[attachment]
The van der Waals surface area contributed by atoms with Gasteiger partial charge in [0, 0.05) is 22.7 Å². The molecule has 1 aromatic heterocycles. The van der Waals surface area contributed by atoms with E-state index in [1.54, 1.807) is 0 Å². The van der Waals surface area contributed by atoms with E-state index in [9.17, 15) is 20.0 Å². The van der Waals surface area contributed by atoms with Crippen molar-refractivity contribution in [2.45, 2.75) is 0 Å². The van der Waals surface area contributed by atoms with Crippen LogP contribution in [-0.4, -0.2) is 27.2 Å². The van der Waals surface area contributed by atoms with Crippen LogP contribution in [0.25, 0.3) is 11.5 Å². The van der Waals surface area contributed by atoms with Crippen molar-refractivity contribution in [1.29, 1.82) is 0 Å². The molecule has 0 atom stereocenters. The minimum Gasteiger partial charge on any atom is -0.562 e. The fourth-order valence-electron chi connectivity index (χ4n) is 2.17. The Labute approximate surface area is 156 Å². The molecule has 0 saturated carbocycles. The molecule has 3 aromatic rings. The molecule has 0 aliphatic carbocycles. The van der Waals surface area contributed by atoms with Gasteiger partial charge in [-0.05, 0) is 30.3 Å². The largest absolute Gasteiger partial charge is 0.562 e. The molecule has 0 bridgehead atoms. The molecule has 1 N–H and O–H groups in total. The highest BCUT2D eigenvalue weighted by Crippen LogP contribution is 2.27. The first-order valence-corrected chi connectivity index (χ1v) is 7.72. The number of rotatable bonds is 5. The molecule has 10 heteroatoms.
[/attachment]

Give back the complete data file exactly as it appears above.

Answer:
The van der Waals surface area contributed by atoms with Gasteiger partial charge in [0, 0.05) is 22.7 Å². The molecule has 1 aromatic heterocycles. The van der Waals surface area contributed by atoms with E-state index in [1.54, 1.807) is 0 Å². The van der Waals surface area contributed by atoms with E-state index in [9.17, 15) is 20.0 Å². The van der Waals surface area contributed by atoms with Crippen molar-refractivity contribution in [2.45, 2.75) is 0 Å². The van der Waals surface area contributed by atoms with Crippen LogP contribution in [-0.4, -0.2) is 27.2 Å². The van der Waals surface area contributed by atoms with Crippen LogP contribution in [0.25, 0.3) is 11.5 Å². The van der Waals surface area contributed by atoms with Crippen molar-refractivity contribution in [1.29, 1.82) is 0 Å². The molecule has 0 atom stereocenters. The minimum Gasteiger partial charge on any atom is -0.562 e. The fourth-order valence-electron chi connectivity index (χ4n) is 2.17. The Labute approximate surface area is 156 Å². The molecule has 0 saturated carbocycles. The molecule has 3 aromatic rings. The molecule has 0 aliphatic carbocycles. The van der Waals surface area contributed by atoms with Gasteiger partial charge in [-0.05, 0) is 30.3 Å². The largest absolute Gasteiger partial charge is 0.562 e. The molecule has 0 bridgehead atoms. The molecule has 1 N–H and O–H groups in total. The highest BCUT2D eigenvalue weighted by Crippen LogP contribution is 2.27. The first-order valence-corrected chi connectivity index (χ1v) is 7.72. The number of rotatable bonds is 5. The molecule has 10 heteroatoms.